The Lambert function
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lambertW(x
) lambertW(k
,x
)
For integer k, the values represent the solutions of the equation y e^{y} = x.
lambertW
is the inverse function of
.
In the complex plane, the equation y e^{y} = x has
a countably infinite number of solutions. They are represented by lambertW(k,
x)
with k
ranging over the integers.
For all real x ≥ 0,
the equation
has
exactly one real solution. It is represented by y=lambertW(x)
or,
equivalently, y=lambertW(0, x)
.
For all real x in
the range exp(1) < x <
0, there are exactly two real solutions. The
larger one is represented by y=lambertW(x)
, the
smaller one by y=lambertW(1, x)
.
Exactly one real solution lambertW(0, exp(1))= lambertW(1,
exp(1))= 1
exists for
.
For
, lambertW(k,
x)
takes no real value.
The values lambertW(1, 0)= infinity
and lambertW(0,
0)=0
are implemented. Further, the result y is
returned for some exact arguments of the form
.
For floatingpoint arguments a floatingpoint value is returned. For
all other arguments, unevaluated function calls are returned.
The float
attributes
are kernel functions, i.e., floatingpoint evaluation is fast.
When called with a floatingpoint argument, the function is
sensitive to the environment variable DIGITS
which determines
the numerical working precision.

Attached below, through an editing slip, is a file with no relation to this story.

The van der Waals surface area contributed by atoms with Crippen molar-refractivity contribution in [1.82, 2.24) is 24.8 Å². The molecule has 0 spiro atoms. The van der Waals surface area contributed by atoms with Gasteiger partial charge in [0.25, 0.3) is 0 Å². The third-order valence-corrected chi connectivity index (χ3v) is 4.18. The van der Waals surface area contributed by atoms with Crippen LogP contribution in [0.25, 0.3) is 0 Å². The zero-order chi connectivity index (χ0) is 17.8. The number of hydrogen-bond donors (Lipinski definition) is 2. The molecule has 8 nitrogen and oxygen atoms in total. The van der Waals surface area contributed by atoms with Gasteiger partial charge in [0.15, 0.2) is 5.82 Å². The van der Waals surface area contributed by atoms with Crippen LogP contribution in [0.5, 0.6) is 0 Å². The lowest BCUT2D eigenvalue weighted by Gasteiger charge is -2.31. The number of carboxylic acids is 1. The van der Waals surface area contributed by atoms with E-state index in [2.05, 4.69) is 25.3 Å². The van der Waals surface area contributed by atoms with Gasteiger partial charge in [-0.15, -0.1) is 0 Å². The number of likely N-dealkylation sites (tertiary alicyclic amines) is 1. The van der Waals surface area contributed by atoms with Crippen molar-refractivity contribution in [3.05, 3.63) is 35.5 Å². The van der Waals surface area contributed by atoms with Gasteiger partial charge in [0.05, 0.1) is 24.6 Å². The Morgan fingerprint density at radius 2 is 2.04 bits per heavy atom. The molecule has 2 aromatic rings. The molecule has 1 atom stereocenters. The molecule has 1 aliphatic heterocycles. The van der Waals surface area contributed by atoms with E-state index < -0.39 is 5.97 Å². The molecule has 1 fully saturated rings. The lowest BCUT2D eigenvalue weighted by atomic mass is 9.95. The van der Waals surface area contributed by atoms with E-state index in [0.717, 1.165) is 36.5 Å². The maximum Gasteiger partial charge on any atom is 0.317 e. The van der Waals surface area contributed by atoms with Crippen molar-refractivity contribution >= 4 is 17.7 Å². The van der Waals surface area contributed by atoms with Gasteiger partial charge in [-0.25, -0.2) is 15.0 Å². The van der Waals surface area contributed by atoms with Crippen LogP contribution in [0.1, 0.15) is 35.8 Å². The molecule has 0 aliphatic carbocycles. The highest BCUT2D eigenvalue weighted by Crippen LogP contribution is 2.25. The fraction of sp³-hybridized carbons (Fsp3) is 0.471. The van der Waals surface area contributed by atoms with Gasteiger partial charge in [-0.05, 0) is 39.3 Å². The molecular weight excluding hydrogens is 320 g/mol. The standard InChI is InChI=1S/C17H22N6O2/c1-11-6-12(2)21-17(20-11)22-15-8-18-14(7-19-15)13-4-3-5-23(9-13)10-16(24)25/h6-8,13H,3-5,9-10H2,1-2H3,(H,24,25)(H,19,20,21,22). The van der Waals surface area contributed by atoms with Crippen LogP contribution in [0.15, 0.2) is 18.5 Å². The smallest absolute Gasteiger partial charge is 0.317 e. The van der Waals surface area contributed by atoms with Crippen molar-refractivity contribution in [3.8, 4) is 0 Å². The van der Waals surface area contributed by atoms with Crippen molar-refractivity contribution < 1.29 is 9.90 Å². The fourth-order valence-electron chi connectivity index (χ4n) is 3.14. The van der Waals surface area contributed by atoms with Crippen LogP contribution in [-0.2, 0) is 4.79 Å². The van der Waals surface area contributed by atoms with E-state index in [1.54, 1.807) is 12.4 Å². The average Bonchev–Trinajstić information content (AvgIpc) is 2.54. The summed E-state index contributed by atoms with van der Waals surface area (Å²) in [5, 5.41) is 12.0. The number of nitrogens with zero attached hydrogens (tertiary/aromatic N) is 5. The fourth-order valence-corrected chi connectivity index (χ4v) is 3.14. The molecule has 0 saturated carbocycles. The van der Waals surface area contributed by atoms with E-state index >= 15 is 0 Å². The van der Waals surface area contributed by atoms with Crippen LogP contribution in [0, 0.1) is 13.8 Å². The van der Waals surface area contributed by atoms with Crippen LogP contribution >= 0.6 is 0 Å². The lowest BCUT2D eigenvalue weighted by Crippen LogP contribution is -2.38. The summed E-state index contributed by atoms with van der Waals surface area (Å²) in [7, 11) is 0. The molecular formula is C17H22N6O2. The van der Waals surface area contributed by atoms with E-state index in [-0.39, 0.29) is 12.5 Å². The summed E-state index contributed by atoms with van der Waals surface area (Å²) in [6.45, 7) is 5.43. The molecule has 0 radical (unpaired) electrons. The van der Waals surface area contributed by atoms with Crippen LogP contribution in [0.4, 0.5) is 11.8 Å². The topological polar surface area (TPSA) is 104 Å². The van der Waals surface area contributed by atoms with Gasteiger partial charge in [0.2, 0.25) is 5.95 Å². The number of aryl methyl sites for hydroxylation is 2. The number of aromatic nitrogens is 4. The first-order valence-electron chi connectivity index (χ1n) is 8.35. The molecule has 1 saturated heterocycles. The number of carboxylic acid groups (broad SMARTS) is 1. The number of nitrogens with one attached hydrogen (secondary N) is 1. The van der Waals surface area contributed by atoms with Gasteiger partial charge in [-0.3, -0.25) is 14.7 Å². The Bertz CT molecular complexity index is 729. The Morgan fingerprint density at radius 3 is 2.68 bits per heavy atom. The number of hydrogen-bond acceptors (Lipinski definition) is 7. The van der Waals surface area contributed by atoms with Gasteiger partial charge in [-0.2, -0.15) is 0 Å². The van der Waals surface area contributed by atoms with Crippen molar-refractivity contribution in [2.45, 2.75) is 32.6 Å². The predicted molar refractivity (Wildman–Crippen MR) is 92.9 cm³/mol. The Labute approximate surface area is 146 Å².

We demonstrate some calls with exact and symbolic input data:
lambertW(3), lambertW(1, 5/2), lambertW(1/2), lambertW(5, I), lambertW(3, 1 + I), lambertW(1, x + 1)
Some exact values are found:
lambertW(1, exp(1)), lambertW(1, 2*exp(2)), lambertW(1, 3/2*exp(3/2)), lambertW(exp(1)), lambertW(2*exp(2)), lambertW(5/2*exp(5/2)), lambertW(1, (3+4*I)*exp(3+4*I))
Floating point values are computed for floatingpoint arguments:
lambertW(1, 0.3), lambertW(2000.0)
lambertW(3, 0.277), lambertW(1, 2345.6)
The functions diff
, float
, and series
handle expressions
involving the Lambert function:
diff(lambertW(k, x), x)
float(ln(3 + lambertW(sqrt(PI))))
series(lambertW(x), x = 0); series(lambertW(x), x = 1/exp(1), 3); series(lambertW(1, x), x = 1/exp(1), 3);

An arithmetical expression, the "argument" 

An arithmetical expression representing an integer, the "branch" 
Arithmetical expression.
R.M. Corless, D.J. Jeffrey and D.E. Knuth: "A sequence of Series for the Lambert W Function", in: Proceedings of ISSAC'97, Maui, Hawaii. W.W. Kuechlin (ed.). New York: ACM, pp. 197204, 1997.